Stop treating college as a business
For many students, college is the way for us to be able to obtain a secure financial future. Society tells us that if we want a future for ourselves and family, college is the way to go.
Of course the matter of paying for college occurs, however many advisors tell students to apply for FAFSA or apply for a nicely packaged payment plan and everything will be okay. What they don’t tell us is this: according to a report released by the Federal Reserve Bank of New York, student loans are now the second largest debt in American households, losing out only to mortgages. What happened?
According to a chart by Mother Jones, between 1980 to 2010, the average cost of a four-year college tuition started at $8,700 and rose to $21,600 in 2010. To top it off, the more students attend colleges, the more loans are taken out for their education.
According to American Student Assistance, nearly 20 million Americans attend college each year. Of that 20 million, roughly 12 million (or 60 percent) take out student loans annually.
And now student debt has an outstanding balance of $1 trillion. Plus, there are about 37 million Americans with outstanding student loan debts today. And those numbers are only rising, as the Mother Jones chart shows that student debt has nearly quadrupled over the past 10 years.
And while college degrees do reap benefits in the future, (an American with a bachelor’s degree is likely to make 50 percent more than their counterpart with only a high school diploma) with such a bad loan crisis, many can’t help but wonder if college is even worth it. Why pay so much for the hopes of securing your future when at the end of the journey begins an upward struggle to pay off a large sum of student debt?
So what exactly is the government trying to do against this tide of debt? Well, President Obama is launching a new initiative this fall to help struggling Americans pay off their student loans. His plan is to enroll Americans into the Pay As You Earn program. It is a income-driven repayment plan that caps at 10 percent of the borrower’s income and provides 20 years of forgiveness. Only students who borrowed at the starting date Oct. 1, 2007, and received a new loan on or after Oct. 11, 2011, will be eligible for this plan.
But let’s take a step back from the offered solutions of the government and dire situation of student debt in America.
While there are many reasons to explain why student debt has increased exponentially over the years, it can be attributed to the rising cost of education. As mentioned earlier, the average cost of a four-year college has risen from $8,700 in 1980 to $21,600 in 2010. That’s nearly triple the amount students were paying for college back in the 1980s.
So if anything, college is becoming less accessible to families with lower incomes. Only 30 percent of low-income parents had a plan to pay for the children’s college before they enrolled, according to Mother Jones. Nearly 60 percent of high-income parents had a plan to pay for college.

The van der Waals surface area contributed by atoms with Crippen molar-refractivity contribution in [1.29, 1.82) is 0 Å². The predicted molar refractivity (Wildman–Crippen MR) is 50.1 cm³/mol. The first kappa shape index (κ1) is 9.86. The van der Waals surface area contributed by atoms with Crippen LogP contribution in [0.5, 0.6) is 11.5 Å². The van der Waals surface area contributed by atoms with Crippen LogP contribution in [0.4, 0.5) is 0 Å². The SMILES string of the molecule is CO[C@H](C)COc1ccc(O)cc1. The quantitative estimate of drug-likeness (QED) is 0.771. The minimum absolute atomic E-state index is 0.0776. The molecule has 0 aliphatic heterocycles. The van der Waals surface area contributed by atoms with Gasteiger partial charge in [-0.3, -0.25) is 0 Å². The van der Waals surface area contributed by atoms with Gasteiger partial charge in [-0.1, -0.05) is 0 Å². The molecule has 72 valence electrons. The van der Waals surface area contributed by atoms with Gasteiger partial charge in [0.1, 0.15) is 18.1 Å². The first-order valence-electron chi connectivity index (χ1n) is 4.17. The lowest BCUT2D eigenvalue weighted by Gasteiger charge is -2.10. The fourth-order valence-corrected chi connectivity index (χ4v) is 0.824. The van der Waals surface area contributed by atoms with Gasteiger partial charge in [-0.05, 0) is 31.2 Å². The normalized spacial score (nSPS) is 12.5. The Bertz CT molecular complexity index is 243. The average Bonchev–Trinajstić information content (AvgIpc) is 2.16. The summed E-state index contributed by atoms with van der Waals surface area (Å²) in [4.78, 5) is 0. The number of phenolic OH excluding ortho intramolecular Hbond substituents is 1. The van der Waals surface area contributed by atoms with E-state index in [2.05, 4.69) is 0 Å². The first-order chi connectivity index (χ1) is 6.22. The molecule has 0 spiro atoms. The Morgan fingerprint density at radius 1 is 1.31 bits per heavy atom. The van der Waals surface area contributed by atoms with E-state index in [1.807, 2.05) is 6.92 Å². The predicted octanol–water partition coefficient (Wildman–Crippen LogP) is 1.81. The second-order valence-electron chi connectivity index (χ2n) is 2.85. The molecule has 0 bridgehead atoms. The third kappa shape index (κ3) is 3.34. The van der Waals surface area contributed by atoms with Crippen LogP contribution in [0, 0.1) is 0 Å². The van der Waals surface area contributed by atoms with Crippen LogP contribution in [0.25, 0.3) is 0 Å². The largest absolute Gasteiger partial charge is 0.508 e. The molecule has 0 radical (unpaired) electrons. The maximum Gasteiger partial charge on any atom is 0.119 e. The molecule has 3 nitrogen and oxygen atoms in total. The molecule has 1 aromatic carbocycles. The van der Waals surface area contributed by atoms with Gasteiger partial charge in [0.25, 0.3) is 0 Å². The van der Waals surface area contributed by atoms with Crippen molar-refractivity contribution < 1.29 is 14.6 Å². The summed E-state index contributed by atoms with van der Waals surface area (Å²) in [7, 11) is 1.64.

To take it even further, 60 percent of the nation’s student loan debt is held by households with a networth of $8,500 or less, according to the same Mother Jones article. Only 17 percent of the student loan debt is held by households with a networth of $8,500-$79,000. For an extreme contrast, only 3 percent of the debt is held by households with a networth of $983,000 or more.
There’s no denying the economic disparity in America. And in terms of achieving higher education, it seems that the rising cost of education is only in the favor of those in a better economic situation.
To put this debt situation into more perspective, a US News article points out that the two groups hit the hardest by the debt are women and people of color. The articles finds that among the 2007-2008 group that received a bachelor’s degree, employed full-time in 2009, women earned about $35,200 while their male counterparts earned $42,900. And in the case for people of color, 27 percent of African-American bachelor degree holders had more than $30,500 as compared to 16 percent for their white counterparts.
In terms of dropping out of school, 69 percent of African-American students opted to leave because of student debt, while only 43 percent of their white counterparts gave such a reason. And 74 percent of Latina/os opted not to attend college due to financial reasons.
In a better society, such reasons shouldn’t even exist. In Germany, higher education is funded by the government. According to a New York Times article, students are upset that some German universities are charging them about $1,300 to attend a university. The article states that paying for education is highly unpopular among the students and the general population.
Perhaps America can stop looking at colleges as a business venture and turn them into institutions that are meant for the advancement of its people and country. Maybe the German education system can be used as an example to reform higher education and perhaps end the economic disparities and huge student debt that is incurring in America.
Education isn’t meant for only the privileged few. Education should be open for everyone to attain in order to advance themselves, and society overall.